Excluded DoctorThe nation’s top cancer doctors are more likely to be excluded from low-cost health insurance plans offered on the nation’s individual market, potentially crimping access to the highest-quality care for Americans when they need it most, a new study found.

The individual exchanges, opened in 2014 as part of the Affordable Care Act, often include lower-cost policies that limit the number of physicians available to members as a way to cut costs. Those “narrow networks” are becoming more prevalent in Obamacare, as insurers seek ways to offer cheaper coverage, according to McKinsey & Co. The study was published in the Journal of Clinical Oncology and examined data from 2014.

The study offers a sense of the tradeoffs Americans face when buying health-care coverage on their own: Plans with lower premiums often get costs down by limiting choices of doctors and hospitals, asking patients to pay more out of pocket, or some combination of the two. It’s an issue patients are increasingly facing in insurance provided by employers, too, and one they’d likely continue to deal with under Republican plans to replace Obamacare. The current GOP proposals offer less financial help for people to buy coverage and could shift more people into lower-cost plans.

For the study, researchers from the University of Pennsylvania analyzed data on 23,442 oncologists in the U.S., evaluating how often doctors affiliated with National Cancer Institute-designated centers were covered by lower-cost insurance plans. The University of Pennsylvania is an NCI-designated cancer center.

Oncologists working at the U.S.’s 69 NCI facilities in the U.S., which offer access to scientific research and are known for their handling of complex cases, were twice as likely to be excluded from plans with the narrowest networks, according to the study.

“Most common cancers can be treated well anywhere,” said Justin Bekelman, associate professor of radiation oncology, medical ethics and health policy at the University of Pennsylvania, and one of the researchers. “But there are many patients with rare or uncommon tumors who need access to the most advanced clinical trials, and that access is often only at these NCI cancer centers. On the individual market, when people are spending their own hard-earned dollars, they can chose to have access or not. But right now they are choosing in a blind way.”

Network Questions

The Obama administration had been working to make it easier for people to figure out whether individual doctors and drugs were covered by their Obamacare plans by looking up such information online. It’s harder for consumers to determine the comprehensiveness of an insurance plan’s network, however, and so far there’s only been a limited effort to require plans to disclose the overall size of their networks.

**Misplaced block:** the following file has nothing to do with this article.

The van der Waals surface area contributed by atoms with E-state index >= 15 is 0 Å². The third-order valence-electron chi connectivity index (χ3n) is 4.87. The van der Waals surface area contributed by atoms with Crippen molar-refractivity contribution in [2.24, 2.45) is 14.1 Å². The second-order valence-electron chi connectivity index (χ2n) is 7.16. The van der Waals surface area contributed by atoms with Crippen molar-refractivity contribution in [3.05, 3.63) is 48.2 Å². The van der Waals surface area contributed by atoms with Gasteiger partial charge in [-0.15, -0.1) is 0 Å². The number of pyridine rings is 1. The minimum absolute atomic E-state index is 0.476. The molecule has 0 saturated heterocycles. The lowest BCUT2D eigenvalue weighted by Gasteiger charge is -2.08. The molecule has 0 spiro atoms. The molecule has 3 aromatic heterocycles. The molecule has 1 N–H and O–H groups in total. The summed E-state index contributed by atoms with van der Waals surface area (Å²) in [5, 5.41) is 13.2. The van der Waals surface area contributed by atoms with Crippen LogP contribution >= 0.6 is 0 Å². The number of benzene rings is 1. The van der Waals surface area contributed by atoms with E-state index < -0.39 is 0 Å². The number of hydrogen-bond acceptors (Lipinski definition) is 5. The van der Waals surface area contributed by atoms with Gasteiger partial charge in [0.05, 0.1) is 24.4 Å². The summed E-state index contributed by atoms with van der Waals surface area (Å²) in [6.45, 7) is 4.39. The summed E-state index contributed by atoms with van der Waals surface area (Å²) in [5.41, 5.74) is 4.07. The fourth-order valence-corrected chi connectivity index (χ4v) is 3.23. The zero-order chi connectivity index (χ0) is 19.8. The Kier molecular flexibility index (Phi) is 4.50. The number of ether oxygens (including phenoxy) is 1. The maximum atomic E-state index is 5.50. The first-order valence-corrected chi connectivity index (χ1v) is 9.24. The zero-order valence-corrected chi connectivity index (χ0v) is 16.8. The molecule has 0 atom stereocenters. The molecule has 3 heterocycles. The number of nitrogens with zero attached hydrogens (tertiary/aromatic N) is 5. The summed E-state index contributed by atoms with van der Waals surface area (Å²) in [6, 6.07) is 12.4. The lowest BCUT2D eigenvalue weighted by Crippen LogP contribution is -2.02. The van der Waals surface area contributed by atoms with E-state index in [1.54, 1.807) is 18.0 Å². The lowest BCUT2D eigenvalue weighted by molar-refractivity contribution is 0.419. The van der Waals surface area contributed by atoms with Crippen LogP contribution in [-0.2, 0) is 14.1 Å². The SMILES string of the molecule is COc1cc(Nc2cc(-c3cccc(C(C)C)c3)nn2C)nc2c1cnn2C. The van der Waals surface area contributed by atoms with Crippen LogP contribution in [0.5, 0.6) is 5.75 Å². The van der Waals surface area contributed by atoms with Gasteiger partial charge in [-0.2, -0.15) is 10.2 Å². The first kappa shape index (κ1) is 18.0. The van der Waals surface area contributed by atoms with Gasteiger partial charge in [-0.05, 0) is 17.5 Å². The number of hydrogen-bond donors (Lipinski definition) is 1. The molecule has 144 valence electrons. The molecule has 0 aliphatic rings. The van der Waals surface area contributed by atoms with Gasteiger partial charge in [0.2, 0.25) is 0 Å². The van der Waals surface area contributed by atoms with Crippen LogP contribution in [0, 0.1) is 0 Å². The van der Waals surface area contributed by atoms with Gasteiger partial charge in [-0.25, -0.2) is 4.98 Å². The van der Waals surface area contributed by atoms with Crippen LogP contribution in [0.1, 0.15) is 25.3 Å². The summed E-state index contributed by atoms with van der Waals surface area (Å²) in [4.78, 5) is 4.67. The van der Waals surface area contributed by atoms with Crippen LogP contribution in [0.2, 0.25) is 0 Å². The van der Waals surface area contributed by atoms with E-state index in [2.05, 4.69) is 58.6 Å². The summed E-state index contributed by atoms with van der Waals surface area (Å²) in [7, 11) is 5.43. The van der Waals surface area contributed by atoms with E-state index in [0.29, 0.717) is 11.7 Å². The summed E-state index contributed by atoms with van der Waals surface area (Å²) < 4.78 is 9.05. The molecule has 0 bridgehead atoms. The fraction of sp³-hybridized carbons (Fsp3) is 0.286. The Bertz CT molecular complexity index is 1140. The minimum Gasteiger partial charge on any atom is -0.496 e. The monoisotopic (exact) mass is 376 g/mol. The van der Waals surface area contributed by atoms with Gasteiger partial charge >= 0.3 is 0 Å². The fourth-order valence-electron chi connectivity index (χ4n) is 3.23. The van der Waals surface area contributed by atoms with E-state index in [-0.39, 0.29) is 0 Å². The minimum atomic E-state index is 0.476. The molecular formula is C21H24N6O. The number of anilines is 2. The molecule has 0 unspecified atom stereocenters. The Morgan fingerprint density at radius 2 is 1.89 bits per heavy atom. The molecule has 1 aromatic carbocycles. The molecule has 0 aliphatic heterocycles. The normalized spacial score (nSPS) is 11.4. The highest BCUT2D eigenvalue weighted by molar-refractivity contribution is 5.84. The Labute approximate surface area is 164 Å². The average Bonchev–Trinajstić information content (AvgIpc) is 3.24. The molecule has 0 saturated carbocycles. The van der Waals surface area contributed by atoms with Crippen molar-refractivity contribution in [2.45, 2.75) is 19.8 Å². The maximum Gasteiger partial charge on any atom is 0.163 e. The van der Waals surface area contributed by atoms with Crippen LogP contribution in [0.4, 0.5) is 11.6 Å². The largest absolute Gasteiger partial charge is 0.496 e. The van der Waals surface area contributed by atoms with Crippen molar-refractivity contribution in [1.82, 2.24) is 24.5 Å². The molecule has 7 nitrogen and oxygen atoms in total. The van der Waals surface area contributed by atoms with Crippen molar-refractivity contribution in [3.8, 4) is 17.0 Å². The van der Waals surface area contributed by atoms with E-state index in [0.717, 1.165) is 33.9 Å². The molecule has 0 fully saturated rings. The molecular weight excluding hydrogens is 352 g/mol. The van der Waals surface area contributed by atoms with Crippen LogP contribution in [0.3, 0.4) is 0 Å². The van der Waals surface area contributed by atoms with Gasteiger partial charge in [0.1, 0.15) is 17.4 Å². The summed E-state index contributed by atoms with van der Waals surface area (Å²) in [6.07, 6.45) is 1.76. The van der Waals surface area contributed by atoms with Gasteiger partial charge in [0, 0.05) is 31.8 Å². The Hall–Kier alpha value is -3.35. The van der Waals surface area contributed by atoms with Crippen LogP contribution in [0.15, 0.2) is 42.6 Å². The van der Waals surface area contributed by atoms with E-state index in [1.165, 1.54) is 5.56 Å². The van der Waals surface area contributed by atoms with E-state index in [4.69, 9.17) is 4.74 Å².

Regulating insurers’ networks is largely left up to the states. The Trump administration has said it will defer to states rather than conduct its own reviews, for the most part.

“Certainly there are real issues with consumers trying to understand what kind of network they’re getting,” said Justin Giovanelli, an associate research professor at Georgetown University’s Center on Health Insurance Reforms who wasn’t involved in the study. “What you want is to have more information so you can make good choices about it.”

Health plans have procedures that let patients who need specialized care get to the appropriate doctors, according to a statement from the industry group America’s Health Insurance Plans. The group noted that the study dealt with coverage for individual physicians, not for the facilities themselves.

“Patient access to an oncologist affiliated with an NCI-designated or NCCN cancer center is separate from patient access to treatment at these centers,” Kristine Grow, an AHIP spokeswoman, said in the statement. “Community oncologists who are part of the plan’s network can recommend patients to these centers based on patient needs.”

Higher Costs

According to the researchers, doctors at NCI-designated cancer centers, such as Memorial Sloan-Kettering in New York, Dana-Farber in Boston, MD Anderson in Houston and the University of Pennsylvania, may be excluded from the narrow networks because of their cost. Because of the doctors’ status, the centers may be more able to negotiate higher reimbursement rates for their services. They may also attract more complicated, and thus costly, patients. Excluding them could help insurers control expenses at the price of limiting access to high-quality, specialized care, the researchers said.

“In an ideal world, narrow networks could be a great tool for insurers to steer patients toward these higher quality providers, to ensure that overall costs are actually lower,” said lead researcher Laura Yasaitis, from the department of health economics at the University of Pennsylvania. “It looks like in the data we looked at that prices may be the more prominent motivator for insurers.”

The Penn researchers analyzed 248 insurance networks across the U.S. operating in areas with NCI-designated centers. They found that one in every three significantly limited the number of oncologists in their insurance plans. Of all the cancer doctors who were part of those narrow networks, 17 percent worked at NCI centers. Of all the doctors who were excluded from those plans, 35 percent participated at NCI centers.

The discrepancy wasn’t seen in broader insurance networks. In those plans, 34 percent of included oncologists were affiliated with NCI centers, compared with 29 percent of those cancer doctors who were excluded, according to the study.